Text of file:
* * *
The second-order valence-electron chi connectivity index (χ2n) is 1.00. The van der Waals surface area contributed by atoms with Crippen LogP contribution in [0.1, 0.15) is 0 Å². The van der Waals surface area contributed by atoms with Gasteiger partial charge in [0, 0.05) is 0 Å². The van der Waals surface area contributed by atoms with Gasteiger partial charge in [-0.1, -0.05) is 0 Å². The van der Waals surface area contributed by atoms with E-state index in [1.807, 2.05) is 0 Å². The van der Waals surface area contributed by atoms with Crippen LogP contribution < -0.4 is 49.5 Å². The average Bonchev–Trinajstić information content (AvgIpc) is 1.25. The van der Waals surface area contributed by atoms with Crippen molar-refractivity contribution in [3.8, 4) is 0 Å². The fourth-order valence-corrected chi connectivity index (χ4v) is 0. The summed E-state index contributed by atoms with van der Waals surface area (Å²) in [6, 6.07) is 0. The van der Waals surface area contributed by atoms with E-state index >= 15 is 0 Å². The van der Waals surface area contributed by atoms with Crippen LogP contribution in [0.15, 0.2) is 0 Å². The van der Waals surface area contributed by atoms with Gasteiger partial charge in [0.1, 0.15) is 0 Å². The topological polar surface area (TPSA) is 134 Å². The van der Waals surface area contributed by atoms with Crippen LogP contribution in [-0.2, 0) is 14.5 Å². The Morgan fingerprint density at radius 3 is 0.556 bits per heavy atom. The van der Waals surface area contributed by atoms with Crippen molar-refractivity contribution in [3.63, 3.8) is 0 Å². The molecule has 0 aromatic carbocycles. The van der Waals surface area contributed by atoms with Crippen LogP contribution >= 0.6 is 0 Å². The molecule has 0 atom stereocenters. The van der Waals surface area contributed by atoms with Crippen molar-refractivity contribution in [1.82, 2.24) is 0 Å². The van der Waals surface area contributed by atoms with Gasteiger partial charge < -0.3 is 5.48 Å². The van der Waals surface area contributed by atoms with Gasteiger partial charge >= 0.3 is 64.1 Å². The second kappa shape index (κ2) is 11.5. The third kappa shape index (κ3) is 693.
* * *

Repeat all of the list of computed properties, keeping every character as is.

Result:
The second-order valence-electron chi connectivity index (χ2n) is 1.00. The van der Waals surface area contributed by atoms with Crippen LogP contribution in [0.1, 0.15) is 0 Å². The van der Waals surface area contributed by atoms with Gasteiger partial charge in [0, 0.05) is 0 Å². The van der Waals surface area contributed by atoms with Gasteiger partial charge in [-0.1, -0.05) is 0 Å². The van der Waals surface area contributed by atoms with E-state index in [1.807, 2.05) is 0 Å². The van der Waals surface area contributed by atoms with Crippen LogP contribution < -0.4 is 49.5 Å². The average Bonchev–Trinajstić information content (AvgIpc) is 1.25. The van der Waals surface area contributed by atoms with Crippen molar-refractivity contribution in [3.8, 4) is 0 Å². The fourth-order valence-corrected chi connectivity index (χ4v) is 0. The summed E-state index contributed by atoms with van der Waals surface area (Å²) in [6, 6.07) is 0. The van der Waals surface area contributed by atoms with E-state index >= 15 is 0 Å². The van der Waals surface area contributed by atoms with Crippen LogP contribution in [0.15, 0.2) is 0 Å². The van der Waals surface area contributed by atoms with Gasteiger partial charge in [0.1, 0.15) is 0 Å². The topological polar surface area (TPSA) is 134 Å². The van der Waals surface area contributed by atoms with Crippen LogP contribution in [-0.2, 0) is 14.5 Å². The Morgan fingerprint density at radius 3 is 0.556 bits per heavy atom. The van der Waals surface area contributed by atoms with Crippen molar-refractivity contribution in [3.63, 3.8) is 0 Å². The molecule has 0 aromatic carbocycles. The van der Waals surface area contributed by atoms with Crippen LogP contribution >= 0.6 is 0 Å². The molecule has 0 atom stereocenters. The van der Waals surface area contributed by atoms with Crippen molar-refractivity contribution in [1.82, 2.24) is 0 Å². The van der Waals surface area contributed by atoms with Gasteiger partial charge < -0.3 is 5.48 Å². The van der Waals surface area contributed by atoms with Gasteiger partial charge >= 0.3 is 64.1 Å². The second kappa shape index (κ2) is 11.5. The third kappa shape index (κ3) is 693.